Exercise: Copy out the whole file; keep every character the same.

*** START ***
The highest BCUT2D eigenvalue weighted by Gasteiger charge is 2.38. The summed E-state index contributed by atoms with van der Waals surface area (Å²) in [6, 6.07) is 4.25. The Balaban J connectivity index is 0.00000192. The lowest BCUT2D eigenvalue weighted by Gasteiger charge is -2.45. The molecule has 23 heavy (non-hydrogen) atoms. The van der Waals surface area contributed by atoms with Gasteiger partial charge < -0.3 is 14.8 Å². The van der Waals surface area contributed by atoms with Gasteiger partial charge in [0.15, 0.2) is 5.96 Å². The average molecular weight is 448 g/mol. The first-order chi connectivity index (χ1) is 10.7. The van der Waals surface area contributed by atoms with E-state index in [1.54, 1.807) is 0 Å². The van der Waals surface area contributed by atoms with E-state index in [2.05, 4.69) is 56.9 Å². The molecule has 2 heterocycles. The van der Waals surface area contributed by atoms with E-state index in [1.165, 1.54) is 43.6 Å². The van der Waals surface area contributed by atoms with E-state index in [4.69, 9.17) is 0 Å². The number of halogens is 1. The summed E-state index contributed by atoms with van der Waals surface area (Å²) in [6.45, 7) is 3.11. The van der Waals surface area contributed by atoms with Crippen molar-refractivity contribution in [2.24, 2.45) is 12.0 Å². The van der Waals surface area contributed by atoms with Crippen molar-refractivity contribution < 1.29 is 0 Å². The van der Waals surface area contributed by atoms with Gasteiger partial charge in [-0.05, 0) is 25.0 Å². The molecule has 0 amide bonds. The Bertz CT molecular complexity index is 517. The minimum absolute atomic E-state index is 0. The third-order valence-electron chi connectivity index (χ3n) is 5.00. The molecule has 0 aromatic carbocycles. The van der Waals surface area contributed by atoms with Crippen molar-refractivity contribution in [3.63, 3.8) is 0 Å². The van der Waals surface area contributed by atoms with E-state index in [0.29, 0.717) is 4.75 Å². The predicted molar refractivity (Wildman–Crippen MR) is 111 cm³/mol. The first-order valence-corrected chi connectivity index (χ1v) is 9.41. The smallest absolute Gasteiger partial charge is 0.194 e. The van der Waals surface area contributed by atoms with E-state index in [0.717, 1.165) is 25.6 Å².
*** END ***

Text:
The highest BCUT2D eigenvalue weighted by Gasteiger charge is 2.38. The summed E-state index contributed by atoms with van der Waals surface area (Å²) in [6, 6.07) is 4.25. The Balaban J connectivity index is 0.00000192. The lowest BCUT2D eigenvalue weighted by Gasteiger charge is -2.45. The molecule has 23 heavy (non-hydrogen) atoms. The van der Waals surface area contributed by atoms with Gasteiger partial charge < -0.3 is 14.8 Å². The van der Waals surface area contributed by atoms with Gasteiger partial charge in [0.15, 0.2) is 5.96 Å². The average molecular weight is 448 g/mol. The first-order chi connectivity index (χ1) is 10.7. The van der Waals surface area contributed by atoms with E-state index in [1.54, 1.807) is 0 Å². The van der Waals surface area contributed by atoms with E-state index in [2.05, 4.69) is 56.9 Å². The molecule has 2 heterocycles. The van der Waals surface area contributed by atoms with E-state index in [1.165, 1.54) is 43.6 Å². The van der Waals surface area contributed by atoms with E-state index in [4.69, 9.17) is 0 Å². The number of halogens is 1. The summed E-state index contributed by atoms with van der Waals surface area (Å²) in [6.45, 7) is 3.11. The van der Waals surface area contributed by atoms with Crippen molar-refractivity contribution in [2.24, 2.45) is 12.0 Å². The van der Waals surface area contributed by atoms with Crippen molar-refractivity contribution < 1.29 is 0 Å². The van der Waals surface area contributed by atoms with Gasteiger partial charge in [-0.05, 0) is 25.0 Å². The molecule has 0 amide bonds. The Bertz CT molecular complexity index is 517. The minimum absolute atomic E-state index is 0. The third-order valence-electron chi connectivity index (χ3n) is 5.00. The molecule has 0 aromatic carbocycles. The van der Waals surface area contributed by atoms with Crippen molar-refractivity contribution in [3.63, 3.8) is 0 Å². The van der Waals surface area contributed by atoms with E-state index in [0.29, 0.717) is 4.75 Å². The predicted molar refractivity (Wildman–Crippen MR) is 111 cm³/mol. The first-order valence-corrected chi connectivity index (χ1v) is 9.41. The smallest absolute Gasteiger partial charge is 0.194 e. The van der Waals surface area contributed by atoms with E-state index in [0.717, 1.165) is 25.6 Å².